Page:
Sick leave policies can help determine employee notice for FMLA use
Posted January 3, 2017
By Darlene Clabault, PHR, senior editor, J. J. Keller & Associates
Administering the Family and Medical Leave Act (FMLA) has its share of challenges, including trying to figure out if an employee, who is reporting an absence, is actually putting you on notice of the need for FMLA leave. While some employers will automatically treat many such reports as a possible FMLA leave notice, having appropriate policies regarding absence reporting can help alleviate some of the guesswork.
The FMLA does not prohibit you from requiring employees to call in at certain times (at least an hour before work is to begin), to a certain individual or department (Human Resources, a third-party leave administrator, etc.). The law also doesn’t state what information employees are to provide. However, asking pointed questions about the details of the employee’s or the family member’s condition at this early stage can invite some trouble under laws such as the Americans with Disabilities Act (ADA) or the Genetic Information Nondiscrimination Act (GINA).
While you shouldn’t mandate information such as a diagnosis or other medical details, you may require information such as the following:
- How long the employee anticipates being out;
- Whether the employee is unable to perform the functions of the job;
- If the absence is related to a pregnancy;
- Whether the employee or family member is/was hospitalized overnight;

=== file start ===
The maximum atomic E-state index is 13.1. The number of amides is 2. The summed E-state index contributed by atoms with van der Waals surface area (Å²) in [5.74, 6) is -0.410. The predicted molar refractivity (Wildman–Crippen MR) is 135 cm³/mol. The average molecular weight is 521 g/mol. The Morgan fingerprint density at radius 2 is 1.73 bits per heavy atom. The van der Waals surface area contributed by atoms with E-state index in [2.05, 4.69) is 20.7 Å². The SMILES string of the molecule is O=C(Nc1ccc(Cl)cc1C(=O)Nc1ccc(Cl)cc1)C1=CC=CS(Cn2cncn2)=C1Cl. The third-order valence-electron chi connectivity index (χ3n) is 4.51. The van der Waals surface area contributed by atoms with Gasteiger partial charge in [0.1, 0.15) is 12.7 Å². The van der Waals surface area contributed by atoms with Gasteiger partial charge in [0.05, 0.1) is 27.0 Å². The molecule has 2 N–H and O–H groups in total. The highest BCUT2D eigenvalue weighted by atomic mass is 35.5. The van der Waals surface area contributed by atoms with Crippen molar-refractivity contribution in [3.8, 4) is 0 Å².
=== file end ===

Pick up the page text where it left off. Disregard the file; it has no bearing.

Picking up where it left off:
- Whether the employee or family member is under the continuing care of a health care provider;
- Whether the absence is due to a qualifying exigency;
- Whether a family military member is on covered active duty or called to covered active duty status; and/or
- If the absence is for a family member, whether the condition renders the family member unable to perform daily activities.
As you can see, none of this information actually involves personal medical information. Including these types of requirements in a company policy and employee handbook can help the employee know what is expected. Clearly communicating and reminding employees of this when they do call in can also help take some of the burden off of you in terms of deciphering whether an absence might qualify for FMLA protections. Perhaps providing employees with a small card with the information expected, so they can take it home and keep it handy when they call in, can also help remove excuses for not following the policy.
If an employee fails to provide the information, however, you are still expected to take steps to obtain it.
About the author:
Darlene M. Clabault is a certified Professional in Human Resources and a senior editor at J. J. Keller & Associates, a nationally recognized compliance resource company that offers products and services to address the range of responsibilities held by human resources and corporate professionals. Clabault specializes in topics such as the Americans with Disabilities Act (ADA), the Family and Medical Leave Act (FMLA), and the Affordable Care Act (ACA). She is the author of J. J. Keller’s FMLA Essentials and ADA Essentials guidance manuals, and a content resource for training, program administration services, and online management tools. For more information, visit www.jjkeller.com/hr.